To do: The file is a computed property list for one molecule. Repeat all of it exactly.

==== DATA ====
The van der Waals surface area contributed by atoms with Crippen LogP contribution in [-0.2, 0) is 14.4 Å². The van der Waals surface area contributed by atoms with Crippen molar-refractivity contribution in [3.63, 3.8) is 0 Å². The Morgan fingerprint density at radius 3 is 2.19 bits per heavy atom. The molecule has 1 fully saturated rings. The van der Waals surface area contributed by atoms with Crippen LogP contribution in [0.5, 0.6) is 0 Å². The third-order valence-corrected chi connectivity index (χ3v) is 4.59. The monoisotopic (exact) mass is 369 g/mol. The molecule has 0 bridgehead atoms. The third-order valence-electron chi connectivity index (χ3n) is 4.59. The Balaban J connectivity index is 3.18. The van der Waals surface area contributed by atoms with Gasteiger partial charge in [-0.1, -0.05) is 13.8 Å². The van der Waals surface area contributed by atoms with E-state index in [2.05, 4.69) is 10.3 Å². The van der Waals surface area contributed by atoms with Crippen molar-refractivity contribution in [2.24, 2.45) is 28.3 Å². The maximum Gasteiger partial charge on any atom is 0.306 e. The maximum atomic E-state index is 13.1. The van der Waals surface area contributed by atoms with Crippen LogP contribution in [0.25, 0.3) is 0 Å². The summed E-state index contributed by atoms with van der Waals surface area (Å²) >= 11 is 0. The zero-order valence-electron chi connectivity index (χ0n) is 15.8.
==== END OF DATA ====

The van der Waals surface area contributed by atoms with Crippen LogP contribution in [-0.2, 0) is 14.4 Å². The van der Waals surface area contributed by atoms with Crippen molar-refractivity contribution in [3.63, 3.8) is 0 Å². The Morgan fingerprint density at radius 3 is 2.19 bits per heavy atom. The molecule has 1 fully saturated rings. The van der Waals surface area contributed by atoms with Crippen LogP contribution in [0.5, 0.6) is 0 Å². The third-order valence-corrected chi connectivity index (χ3v) is 4.59. The monoisotopic (exact) mass is 369 g/mol. The molecule has 0 bridgehead atoms. The third-order valence-electron chi connectivity index (χ3n) is 4.59. The Balaban J connectivity index is 3.18. The van der Waals surface area contributed by atoms with Gasteiger partial charge in [-0.1, -0.05) is 13.8 Å². The van der Waals surface area contributed by atoms with E-state index in [2.05, 4.69) is 10.3 Å². The van der Waals surface area contributed by atoms with Crippen molar-refractivity contribution in [2.24, 2.45) is 28.3 Å². The maximum Gasteiger partial charge on any atom is 0.306 e. The maximum atomic E-state index is 13.1. The van der Waals surface area contributed by atoms with Crippen LogP contribution in [0.25, 0.3) is 0 Å². The summed E-state index contributed by atoms with van der Waals surface area (Å²) >= 11 is 0. The zero-order valence-electron chi connectivity index (χ0n) is 15.8.